Isaiah 62:2-5

English Standard Version (ESV)

The nations shall see your righteousness,  all the kings your glory, and you shall be called by a new name  that the mouth of the Lord will give. You shall be a crown of beauty in the hand of the Lord, and a royal diadem in the hand of your God. You shall no more be termed Forsaken, and your land shall no more be termed Desolate, but you shall be called My Delight Is in Her, and your land Married; for the Lord delights in you, and your land shall be married. 5… and as the bridegroom rejoices over the bride,  so shall your God rejoice over you.

 

June 2, 2014
by Rachel Gustafson
8 Comments

On having faith, being disappointed and how it all just kind of sucks sometimes

When I hear a statement like “It was even better than I could have possibly imagined,” I find myself suspecting it likely has more to do with a lack of imagination than the quality of the actual experience.  More often than not, I have the opposite issue: I imagined something far better than it could possibly be.  I wonder if it’s true of many of the world’s skeptics;  that they started as vividly imaginative children who found themselves, at first, startled by the way reality so often turned out to be a disturbingly dulled or distorted version of whatever they’d carried in their heads. But after enough repetition of that theme, perhaps they found it easier to simply not expect the best from life in order to avoid being wracked over and over again by the jarring pain of disappointed hope.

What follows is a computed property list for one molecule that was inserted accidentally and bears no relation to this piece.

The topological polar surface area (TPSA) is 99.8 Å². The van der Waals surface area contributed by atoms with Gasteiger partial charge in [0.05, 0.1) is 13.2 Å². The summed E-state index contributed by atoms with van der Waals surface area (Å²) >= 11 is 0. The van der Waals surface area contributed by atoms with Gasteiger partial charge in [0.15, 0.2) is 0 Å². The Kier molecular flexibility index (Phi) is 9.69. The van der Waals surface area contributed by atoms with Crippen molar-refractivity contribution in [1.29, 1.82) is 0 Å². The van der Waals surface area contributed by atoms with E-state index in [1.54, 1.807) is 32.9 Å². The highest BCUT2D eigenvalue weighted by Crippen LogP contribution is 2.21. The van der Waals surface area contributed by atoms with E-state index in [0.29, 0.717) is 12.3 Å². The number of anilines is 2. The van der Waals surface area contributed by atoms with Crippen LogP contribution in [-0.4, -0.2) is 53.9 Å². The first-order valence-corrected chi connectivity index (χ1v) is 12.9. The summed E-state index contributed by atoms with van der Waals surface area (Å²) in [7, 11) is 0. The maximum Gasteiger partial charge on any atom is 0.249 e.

I want to be able to whole-heartedly encourage the dreamer in my own children but sometimes I wince before I can get the words out, “God wants to give you the desires of your heart,” because I can’t help but cushion the statement in several layers of theological stipulations until the sentiment is virtually unrecognizable as something you’d ever want to impart to preschoolers.

As a parent, I want to protect my children from pain.  I start to wonder if I should warn them:  Don’t let your dreams get too big.  You’ll too often be disappointed if you attempt to drag those gangly creatures through life, trying to push and pull larger-than-life things through the standardized doorways of the real world.

I was reading this week about John the Baptist’s future parents.  A lifetime’s worth of at least monthly disappointments and suddenly an angel appears to an elderly Zechariah and delivers the incredible news that not only will they have a child in their old age, but that “he will be great in the eyes of the Lord… He will be filled with the Holy Spirit, even before his birth.  And he will turn many Israelites to the Lord their God.”